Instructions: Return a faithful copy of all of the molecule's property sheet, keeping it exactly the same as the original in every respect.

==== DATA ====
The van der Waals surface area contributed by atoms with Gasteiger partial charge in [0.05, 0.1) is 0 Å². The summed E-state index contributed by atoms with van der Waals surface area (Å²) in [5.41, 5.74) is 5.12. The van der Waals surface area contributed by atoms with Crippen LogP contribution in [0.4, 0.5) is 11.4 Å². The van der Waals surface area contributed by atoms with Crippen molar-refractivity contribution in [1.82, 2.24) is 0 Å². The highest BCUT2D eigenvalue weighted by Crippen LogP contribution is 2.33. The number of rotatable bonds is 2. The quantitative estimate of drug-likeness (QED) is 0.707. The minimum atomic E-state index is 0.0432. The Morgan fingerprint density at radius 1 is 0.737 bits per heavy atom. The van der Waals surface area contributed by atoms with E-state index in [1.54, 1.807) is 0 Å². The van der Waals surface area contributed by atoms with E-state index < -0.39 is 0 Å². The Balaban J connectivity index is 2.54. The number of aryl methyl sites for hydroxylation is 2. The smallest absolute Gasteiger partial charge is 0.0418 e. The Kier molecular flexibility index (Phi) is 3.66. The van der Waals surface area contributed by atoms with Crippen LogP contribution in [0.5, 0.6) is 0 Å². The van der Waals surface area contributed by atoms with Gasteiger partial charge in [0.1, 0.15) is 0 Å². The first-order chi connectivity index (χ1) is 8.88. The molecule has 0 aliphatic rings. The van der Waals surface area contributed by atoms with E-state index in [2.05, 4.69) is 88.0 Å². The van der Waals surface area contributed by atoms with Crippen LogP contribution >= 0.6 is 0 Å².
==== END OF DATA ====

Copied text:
The van der Waals surface area contributed by atoms with Gasteiger partial charge in [0.05, 0.1) is 0 Å². The summed E-state index contributed by atoms with van der Waals surface area (Å²) in [5.41, 5.74) is 5.12. The van der Waals surface area contributed by atoms with Crippen LogP contribution in [0.4, 0.5) is 11.4 Å². The van der Waals surface area contributed by atoms with Crippen molar-refractivity contribution in [1.82, 2.24) is 0 Å². The highest BCUT2D eigenvalue weighted by Crippen LogP contribution is 2.33. The number of rotatable bonds is 2. The quantitative estimate of drug-likeness (QED) is 0.707. The minimum atomic E-state index is 0.0432. The Morgan fingerprint density at radius 1 is 0.737 bits per heavy atom. The van der Waals surface area contributed by atoms with E-state index in [1.54, 1.807) is 0 Å². The van der Waals surface area contributed by atoms with E-state index < -0.39 is 0 Å². The Balaban J connectivity index is 2.54. The number of aryl methyl sites for hydroxylation is 2. The smallest absolute Gasteiger partial charge is 0.0418 e. The Kier molecular flexibility index (Phi) is 3.66. The van der Waals surface area contributed by atoms with Crippen LogP contribution in [0.5, 0.6) is 0 Å². The van der Waals surface area contributed by atoms with Gasteiger partial charge in [0.1, 0.15) is 0 Å². The first-order chi connectivity index (χ1) is 8.88. The molecule has 0 aliphatic rings. The van der Waals surface area contributed by atoms with E-state index in [2.05, 4.69) is 88.0 Å². The van der Waals surface area contributed by atoms with Crippen LogP contribution >= 0.6 is 0 Å².